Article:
First I would like to say how embarrassed I am for the people communicating on this board. I have searched many message boards for ALL races pertaining to my family heritage(actually my daughters--I am adopted so I am only lucky enough to be able to search one side of her family tree) and have never seen anything like this. You are right---you never see anyone searching for thier "1/16 of Russian or their great,great,great,great,great,great grandmother that was believed to be part French" It is rather ridicoulous at times, but these people searching for their Cherokee roots are doing it because it is interesting to them. They are looking for proof and truths. Stories and lessons. Distant cousins and family history. It seems that one should be flattered that so many "wanna-be" Cherokee or part of the Cherokee Heritage. It is the responsibility of those who know to educate those that dont.And it would be really nice if they could do it politely or at least reccomend a different source of information.Most of these people are trying their best and are not trying to offend anyone or be ignorant on purpose.Most of these "family legend has it" stories have been passed thru generations and they were listened to with ears of belief,whether they are true or not, and yes,many are not.But we are all trying to learn and are here on this page because we do NOT know.
I know how much I enjoyed listening to stories of my famlies historys from my elders as a child (even though I am adopted)And what an extraordinary and exciting thing to be able to tell your child his GGGGGGGG Grandfather WAS a Cherokee Chief or that Auntie walked the Trail of Tears,or that he is the cousin of a famous inventor or WHATEVER it may be. We all have a longing for our roots. Those of you who are priveleged enough to know who your ancestors are,are VERY fortunate.
We are all trying to learn--Please help us!!!!
Now, I am trying to find information out for my daughter so she can grow up being proud of her Cherokee roots as well as all of her roots.It seems that there are some knowledgable people on this forum and hopfully someone will be kind enough to help. I am no expert on any subject let alone Cherokee Geneaology so if someone knows my information to be illigitimate(or even impossible!) please do correct me.
My daughters great great great grand father was Charles (Chick) Alexander Blankenship whos mother was Martha Malinda Cavaness. Grandpa Chick told the story one time and one time only as he lay dying. He said his mother(Martha) was Cherokee and walked the Trail of Tears as a small girl.Her mother was Sarah Brown(born in N. Carolina--We dont know where)and married William Franklin Cavaness, she was his second wife and there were 5 other boys besides Martha. They were-William E.,Andrew D.,Alfred Orr,Lorenzo, and Alexander Washington.All born in Missouri I believe. Does this line of people sound familiar to anyone? I have more info if needed including some documents and photos.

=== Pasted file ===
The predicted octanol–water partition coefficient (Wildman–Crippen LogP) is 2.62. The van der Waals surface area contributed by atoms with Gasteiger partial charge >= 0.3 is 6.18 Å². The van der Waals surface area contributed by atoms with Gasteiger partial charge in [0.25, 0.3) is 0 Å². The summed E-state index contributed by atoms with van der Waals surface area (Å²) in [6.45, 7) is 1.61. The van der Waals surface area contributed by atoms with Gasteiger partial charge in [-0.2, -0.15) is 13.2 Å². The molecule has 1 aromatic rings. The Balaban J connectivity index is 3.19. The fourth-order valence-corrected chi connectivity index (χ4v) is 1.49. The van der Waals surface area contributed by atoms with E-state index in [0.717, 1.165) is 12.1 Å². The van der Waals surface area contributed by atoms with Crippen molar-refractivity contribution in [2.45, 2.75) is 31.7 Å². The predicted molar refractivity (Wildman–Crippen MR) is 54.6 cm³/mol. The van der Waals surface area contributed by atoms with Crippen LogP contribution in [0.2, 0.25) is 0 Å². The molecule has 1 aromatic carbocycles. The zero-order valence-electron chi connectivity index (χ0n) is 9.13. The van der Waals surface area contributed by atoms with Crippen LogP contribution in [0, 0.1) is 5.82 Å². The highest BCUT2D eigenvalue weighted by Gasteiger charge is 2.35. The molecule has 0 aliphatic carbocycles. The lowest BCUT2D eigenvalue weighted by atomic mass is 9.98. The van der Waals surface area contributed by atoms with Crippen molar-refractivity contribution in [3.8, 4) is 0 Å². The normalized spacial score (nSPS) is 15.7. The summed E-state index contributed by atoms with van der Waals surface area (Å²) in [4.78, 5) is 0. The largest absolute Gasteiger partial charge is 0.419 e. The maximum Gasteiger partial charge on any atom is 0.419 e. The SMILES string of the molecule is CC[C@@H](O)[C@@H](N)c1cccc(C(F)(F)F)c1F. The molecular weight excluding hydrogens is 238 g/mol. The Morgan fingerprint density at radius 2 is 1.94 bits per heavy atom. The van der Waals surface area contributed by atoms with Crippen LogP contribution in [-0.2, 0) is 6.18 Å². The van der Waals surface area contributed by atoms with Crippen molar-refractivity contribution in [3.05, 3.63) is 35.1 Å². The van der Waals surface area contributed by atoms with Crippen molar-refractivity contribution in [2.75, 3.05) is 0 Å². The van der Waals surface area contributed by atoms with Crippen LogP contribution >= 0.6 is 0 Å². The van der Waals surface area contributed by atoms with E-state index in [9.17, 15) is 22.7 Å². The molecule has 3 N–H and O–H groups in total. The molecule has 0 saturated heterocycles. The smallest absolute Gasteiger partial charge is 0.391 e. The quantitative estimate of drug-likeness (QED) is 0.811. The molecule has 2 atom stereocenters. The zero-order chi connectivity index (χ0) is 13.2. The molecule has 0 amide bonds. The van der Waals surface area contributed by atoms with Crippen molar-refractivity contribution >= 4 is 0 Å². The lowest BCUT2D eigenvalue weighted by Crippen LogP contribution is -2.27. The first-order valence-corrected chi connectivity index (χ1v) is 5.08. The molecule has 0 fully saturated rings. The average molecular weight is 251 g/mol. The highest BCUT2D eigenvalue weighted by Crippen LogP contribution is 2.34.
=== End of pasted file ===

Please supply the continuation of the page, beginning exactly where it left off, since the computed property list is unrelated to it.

My family information dead ends at Sarah Brown,and I dont even know if Brown is her maiden name or a previous married name.I have the book Cherokee Roots-Volume 1 Eastern Rolls and have been searching it but have come up with nothing.
I was also wondering if there is a list anywhere of the names of the people that walked in the Trail of Tears, preferably on-line.Or how about an online N.Carolina census lookup?
Any information or help any one is willing to give would be greatly appreciated.I would love to share if there are any cousins out there. Thanks Maryjo
I made a mistake on my first posting--Sarah Brown should have been the one that walked in the Trail Of Tears, not Martha Malinda. Sorry for the mis-info or any confusion.MJ
I'm glad that you could understand some of what I was trying to explain. Sometimes "my brain"
gets ahead of "my fingers".
To try to answer your questions: seldom would an Indian woman of a significant degree of Indian
blood leave the tribe to go with a white husband. The reasons? Sadly (read my prior post on the
advantages!) most of the time the primary purpose for the man to marry her was in order to be
allowed to stay and live with the tribe himself. In fact, this is the reason that so many "white"
names appear on the Cherokee rolls from 1750-on. In addition- if the woman was obviously "not
white", then she, her husband and children would be outcasts of a white community, and her
children would not be allowed to attend even the Subscription Schools-- they were "not white".
As to your question about a woman's name remaining on the rolls- NO! Any Cherokee who moved